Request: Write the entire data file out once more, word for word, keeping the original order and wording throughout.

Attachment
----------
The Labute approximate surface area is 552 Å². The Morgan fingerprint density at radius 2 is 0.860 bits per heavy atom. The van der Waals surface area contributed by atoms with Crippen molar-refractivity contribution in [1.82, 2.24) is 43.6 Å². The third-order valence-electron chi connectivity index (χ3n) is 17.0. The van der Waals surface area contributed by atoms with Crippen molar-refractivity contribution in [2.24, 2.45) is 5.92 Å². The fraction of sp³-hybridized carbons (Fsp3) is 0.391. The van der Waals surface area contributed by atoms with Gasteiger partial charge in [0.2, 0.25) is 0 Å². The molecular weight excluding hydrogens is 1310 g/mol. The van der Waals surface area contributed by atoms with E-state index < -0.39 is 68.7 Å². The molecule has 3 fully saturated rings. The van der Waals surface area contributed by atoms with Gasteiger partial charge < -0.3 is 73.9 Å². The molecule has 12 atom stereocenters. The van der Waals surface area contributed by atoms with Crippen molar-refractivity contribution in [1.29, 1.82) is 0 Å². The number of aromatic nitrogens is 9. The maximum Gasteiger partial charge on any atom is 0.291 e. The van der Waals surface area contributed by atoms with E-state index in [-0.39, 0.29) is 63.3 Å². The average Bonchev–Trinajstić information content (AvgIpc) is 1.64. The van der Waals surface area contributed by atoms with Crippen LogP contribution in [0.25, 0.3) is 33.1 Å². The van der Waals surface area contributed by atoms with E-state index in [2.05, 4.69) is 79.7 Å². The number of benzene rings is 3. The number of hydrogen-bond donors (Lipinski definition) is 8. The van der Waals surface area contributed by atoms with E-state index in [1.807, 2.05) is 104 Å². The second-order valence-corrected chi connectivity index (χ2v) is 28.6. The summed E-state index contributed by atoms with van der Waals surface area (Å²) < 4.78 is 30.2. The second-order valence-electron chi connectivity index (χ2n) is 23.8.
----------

The Labute approximate surface area is 552 Å². The Morgan fingerprint density at radius 2 is 0.860 bits per heavy atom. The van der Waals surface area contributed by atoms with Crippen molar-refractivity contribution in [1.82, 2.24) is 43.6 Å². The third-order valence-electron chi connectivity index (χ3n) is 17.0. The van der Waals surface area contributed by atoms with Crippen molar-refractivity contribution in [2.24, 2.45) is 5.92 Å². The fraction of sp³-hybridized carbons (Fsp3) is 0.391. The van der Waals surface area contributed by atoms with Gasteiger partial charge in [0.2, 0.25) is 0 Å². The molecular weight excluding hydrogens is 1310 g/mol. The van der Waals surface area contributed by atoms with E-state index < -0.39 is 68.7 Å². The molecule has 3 fully saturated rings. The van der Waals surface area contributed by atoms with Gasteiger partial charge < -0.3 is 73.9 Å². The molecule has 12 atom stereocenters. The van der Waals surface area contributed by atoms with Crippen molar-refractivity contribution in [1.29, 1.82) is 0 Å². The number of aromatic nitrogens is 9. The maximum Gasteiger partial charge on any atom is 0.291 e. The van der Waals surface area contributed by atoms with E-state index in [-0.39, 0.29) is 63.3 Å². The average Bonchev–Trinajstić information content (AvgIpc) is 1.64. The van der Waals surface area contributed by atoms with Crippen LogP contribution in [0.25, 0.3) is 33.1 Å². The van der Waals surface area contributed by atoms with E-state index in [2.05, 4.69) is 79.7 Å². The number of benzene rings is 3. The number of hydrogen-bond donors (Lipinski definition) is 8. The van der Waals surface area contributed by atoms with E-state index in [1.807, 2.05) is 104 Å². The second-order valence-corrected chi connectivity index (χ2v) is 28.6. The summed E-state index contributed by atoms with van der Waals surface area (Å²) < 4.78 is 30.2. The second-order valence-electron chi connectivity index (χ2n) is 23.8.